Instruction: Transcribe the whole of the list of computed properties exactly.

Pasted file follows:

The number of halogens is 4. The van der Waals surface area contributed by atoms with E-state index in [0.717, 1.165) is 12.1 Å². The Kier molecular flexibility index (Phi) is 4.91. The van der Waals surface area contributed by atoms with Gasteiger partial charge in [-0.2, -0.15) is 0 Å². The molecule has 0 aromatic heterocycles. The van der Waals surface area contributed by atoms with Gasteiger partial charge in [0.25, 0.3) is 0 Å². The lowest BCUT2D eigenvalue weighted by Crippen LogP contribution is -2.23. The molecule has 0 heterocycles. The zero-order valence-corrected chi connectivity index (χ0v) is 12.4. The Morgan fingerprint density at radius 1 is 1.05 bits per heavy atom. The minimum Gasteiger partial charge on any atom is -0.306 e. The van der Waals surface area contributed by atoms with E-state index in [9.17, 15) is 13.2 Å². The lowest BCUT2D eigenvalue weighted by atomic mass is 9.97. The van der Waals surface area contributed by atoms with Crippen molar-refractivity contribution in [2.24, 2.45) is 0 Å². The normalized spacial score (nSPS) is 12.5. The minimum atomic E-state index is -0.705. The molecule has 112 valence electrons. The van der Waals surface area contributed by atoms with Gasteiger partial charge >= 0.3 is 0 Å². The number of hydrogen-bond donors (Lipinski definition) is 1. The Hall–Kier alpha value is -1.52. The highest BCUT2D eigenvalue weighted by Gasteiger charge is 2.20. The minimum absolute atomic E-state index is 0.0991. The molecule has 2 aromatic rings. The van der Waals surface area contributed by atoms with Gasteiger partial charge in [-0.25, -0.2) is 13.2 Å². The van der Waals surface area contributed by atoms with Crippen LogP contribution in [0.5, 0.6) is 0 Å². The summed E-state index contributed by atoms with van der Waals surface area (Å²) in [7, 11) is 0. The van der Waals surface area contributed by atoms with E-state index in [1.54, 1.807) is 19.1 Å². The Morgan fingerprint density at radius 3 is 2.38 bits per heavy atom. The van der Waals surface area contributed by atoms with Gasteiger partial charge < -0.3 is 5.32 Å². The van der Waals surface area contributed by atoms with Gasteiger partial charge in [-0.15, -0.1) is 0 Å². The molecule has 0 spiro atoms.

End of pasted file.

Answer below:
The number of halogens is 4. The van der Waals surface area contributed by atoms with E-state index in [0.717, 1.165) is 12.1 Å². The Kier molecular flexibility index (Phi) is 4.91. The van der Waals surface area contributed by atoms with Gasteiger partial charge in [-0.2, -0.15) is 0 Å². The molecule has 0 aromatic heterocycles. The van der Waals surface area contributed by atoms with Gasteiger partial charge in [0.25, 0.3) is 0 Å². The lowest BCUT2D eigenvalue weighted by Crippen LogP contribution is -2.23. The molecule has 0 heterocycles. The zero-order valence-corrected chi connectivity index (χ0v) is 12.4. The Morgan fingerprint density at radius 1 is 1.05 bits per heavy atom. The minimum Gasteiger partial charge on any atom is -0.306 e. The van der Waals surface area contributed by atoms with E-state index in [9.17, 15) is 13.2 Å². The lowest BCUT2D eigenvalue weighted by atomic mass is 9.97. The van der Waals surface area contributed by atoms with Crippen molar-refractivity contribution in [2.24, 2.45) is 0 Å². The normalized spacial score (nSPS) is 12.5. The minimum atomic E-state index is -0.705. The molecule has 112 valence electrons. The van der Waals surface area contributed by atoms with Gasteiger partial charge >= 0.3 is 0 Å². The number of hydrogen-bond donors (Lipinski definition) is 1. The Hall–Kier alpha value is -1.52. The highest BCUT2D eigenvalue weighted by Gasteiger charge is 2.20. The minimum absolute atomic E-state index is 0.0991. The molecule has 2 aromatic rings. The van der Waals surface area contributed by atoms with Gasteiger partial charge in [-0.25, -0.2) is 13.2 Å². The van der Waals surface area contributed by atoms with Crippen LogP contribution in [0.5, 0.6) is 0 Å². The summed E-state index contributed by atoms with van der Waals surface area (Å²) in [7, 11) is 0. The van der Waals surface area contributed by atoms with E-state index in [1.54, 1.807) is 19.1 Å². The Morgan fingerprint density at radius 3 is 2.38 bits per heavy atom. The van der Waals surface area contributed by atoms with Gasteiger partial charge < -0.3 is 5.32 Å². The van der Waals surface area contributed by atoms with Gasteiger partial charge in [-0.15, -0.1) is 0 Å². The molecule has 0 spiro atoms.